Kansas. Nobody handicapping 2014 races as recently as three weeks ago factored in the possibility that Kansas, of all places, might become a sudden GOP sinkhole. Now Sen. Pat Roberts is in real and consistent trouble against independent candidate Greg Orman, as part of what appears to be a self-conscious revolt of moderate Republican voters who are also threatening to throw Gov. (and former Sen.) Sam Brownback out of office. Even if a national GOP intervention saves the Kansas ticket, this is money and effort that was supposed to be expended somewhere else.
And the sudden emergence of Kansas as a battleground raises on other possibility pre-triumphal Republicans should ponder:
Candidate Error. While Republicans avoided nominating a Christine O’Donnell or a Ken Buck this year (Senate nominees who were obviously weaker in a general election than their primary rivals), it’s not clear yet they didn’t unconsciously nominate another Todd Aiken or Richard Mourdock (purveyors of siliver-bullet-disaster gaffes) or Sharron Angle (someone with a rich record of extremist positions that negative ads could exploit). While Iowa Democrat Bruce Braley probably committed the most damaging single gaffe (his remark to Texas lawyers about an “Iowa farmer” chairing the Senate Judiciary Committee in the event of a GOP takeover) of the cycle so far, his opponent, Joni Ernst, seems capable of something just as bad, and also has Angle’s problem of telling wingnuts exactly what they wanted to hear for too long. And until Braley dissed Chuck Grassley, the most gaffe-prone Senate candidate in the country was probably Georgia’s David Perdue, who’s hardly out of the woods himself.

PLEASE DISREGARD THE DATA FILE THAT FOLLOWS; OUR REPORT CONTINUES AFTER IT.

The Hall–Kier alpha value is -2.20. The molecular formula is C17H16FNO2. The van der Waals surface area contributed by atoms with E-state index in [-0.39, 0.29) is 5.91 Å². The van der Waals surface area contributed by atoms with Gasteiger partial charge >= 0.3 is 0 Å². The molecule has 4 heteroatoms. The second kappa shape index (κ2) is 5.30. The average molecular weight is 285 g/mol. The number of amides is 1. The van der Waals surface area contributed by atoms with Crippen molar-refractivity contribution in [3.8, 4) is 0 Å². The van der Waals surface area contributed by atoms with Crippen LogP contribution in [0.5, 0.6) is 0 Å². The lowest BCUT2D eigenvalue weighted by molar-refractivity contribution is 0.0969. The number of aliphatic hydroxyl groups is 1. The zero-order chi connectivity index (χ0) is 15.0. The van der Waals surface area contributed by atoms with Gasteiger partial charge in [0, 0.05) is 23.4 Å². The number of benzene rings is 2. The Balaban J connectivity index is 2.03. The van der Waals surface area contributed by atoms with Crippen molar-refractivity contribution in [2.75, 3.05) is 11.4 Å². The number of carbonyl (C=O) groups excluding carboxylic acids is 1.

So no one should be measuring new Senate office space just yet.
Ed Kilgore is the principal blogger for Washington Monthly’s Political Animal blog, Managing Editor of The Democratic Strategist, and a Senior Fellow at theProgressive Policy Institute. Earlier he worked for three governors and a U.S. Senator. He can be followed on Twitter at @ed_kilgore.